With the University’s Sustainable Projects Fund slated to come into effect next semester, along with plans to make campus a virtually car-free environment by the end of next year, it is clear that McGill has been making a concerted effort to brand itself as a pioneer in the green revolution.
Greenpeace McGill’s tar sands campaign – which kicked off on Wednesday last week – characterizes the University differently. The group alleges that McGill’s patronage of the Royal Bank of Canada, which is heavily invested in the Alberta tar sands project, is contributing to global warming and environmental devastation.
“As students, we have no control over where our money goes,” said Nora Hope, one of the campaign’s coordinators.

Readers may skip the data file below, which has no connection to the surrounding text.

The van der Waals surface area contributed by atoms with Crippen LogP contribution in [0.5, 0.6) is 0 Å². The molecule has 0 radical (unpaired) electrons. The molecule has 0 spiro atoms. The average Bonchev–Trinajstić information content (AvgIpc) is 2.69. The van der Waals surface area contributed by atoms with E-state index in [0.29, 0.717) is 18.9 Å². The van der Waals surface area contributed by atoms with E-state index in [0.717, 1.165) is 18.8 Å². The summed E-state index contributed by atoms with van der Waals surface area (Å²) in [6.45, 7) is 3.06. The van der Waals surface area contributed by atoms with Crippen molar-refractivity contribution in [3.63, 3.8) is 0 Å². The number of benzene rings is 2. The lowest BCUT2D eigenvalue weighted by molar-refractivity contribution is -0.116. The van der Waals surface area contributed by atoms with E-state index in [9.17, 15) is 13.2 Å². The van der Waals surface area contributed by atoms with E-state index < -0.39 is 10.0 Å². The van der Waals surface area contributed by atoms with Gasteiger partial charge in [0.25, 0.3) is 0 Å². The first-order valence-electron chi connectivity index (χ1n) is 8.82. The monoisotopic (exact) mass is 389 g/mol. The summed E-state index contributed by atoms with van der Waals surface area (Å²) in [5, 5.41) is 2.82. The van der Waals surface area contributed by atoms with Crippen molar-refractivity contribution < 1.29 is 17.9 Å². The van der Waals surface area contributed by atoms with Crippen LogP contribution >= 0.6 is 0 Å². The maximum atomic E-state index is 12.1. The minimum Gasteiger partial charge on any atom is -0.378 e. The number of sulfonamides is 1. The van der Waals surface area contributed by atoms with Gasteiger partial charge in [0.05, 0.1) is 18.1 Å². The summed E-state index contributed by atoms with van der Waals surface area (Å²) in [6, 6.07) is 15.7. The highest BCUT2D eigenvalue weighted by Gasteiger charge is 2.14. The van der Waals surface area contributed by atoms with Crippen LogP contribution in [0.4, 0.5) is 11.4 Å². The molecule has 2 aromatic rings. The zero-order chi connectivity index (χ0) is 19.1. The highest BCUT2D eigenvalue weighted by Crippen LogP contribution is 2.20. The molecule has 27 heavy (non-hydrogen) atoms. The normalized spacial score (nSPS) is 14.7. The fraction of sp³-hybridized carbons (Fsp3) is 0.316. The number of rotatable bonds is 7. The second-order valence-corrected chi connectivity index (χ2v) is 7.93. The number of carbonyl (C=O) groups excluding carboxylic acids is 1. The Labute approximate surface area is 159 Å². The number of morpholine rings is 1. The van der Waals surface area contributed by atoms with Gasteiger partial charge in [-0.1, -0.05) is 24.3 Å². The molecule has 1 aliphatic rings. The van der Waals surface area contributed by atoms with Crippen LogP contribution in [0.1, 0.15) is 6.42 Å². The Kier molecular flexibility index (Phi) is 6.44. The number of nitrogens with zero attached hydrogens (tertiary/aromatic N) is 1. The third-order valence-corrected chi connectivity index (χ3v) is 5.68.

“Things like the sustainability fund are all student initiatives and student-driven things, and every step for student groups has been such a struggle against the bureacracy of McGill. But once that stuff [has been established,] McGill’s administration is happy to take credit for it,” added Hope.
She stated that the next step for the campaign will be to push a policy on ethical investment strategies that would account for the long-term environmental consequences of McGill’s financial decisions. She added that Demilitarize McGill’s campaign for a revision of the Conduct of Research policy could serve as a model for Greenpeace McGill.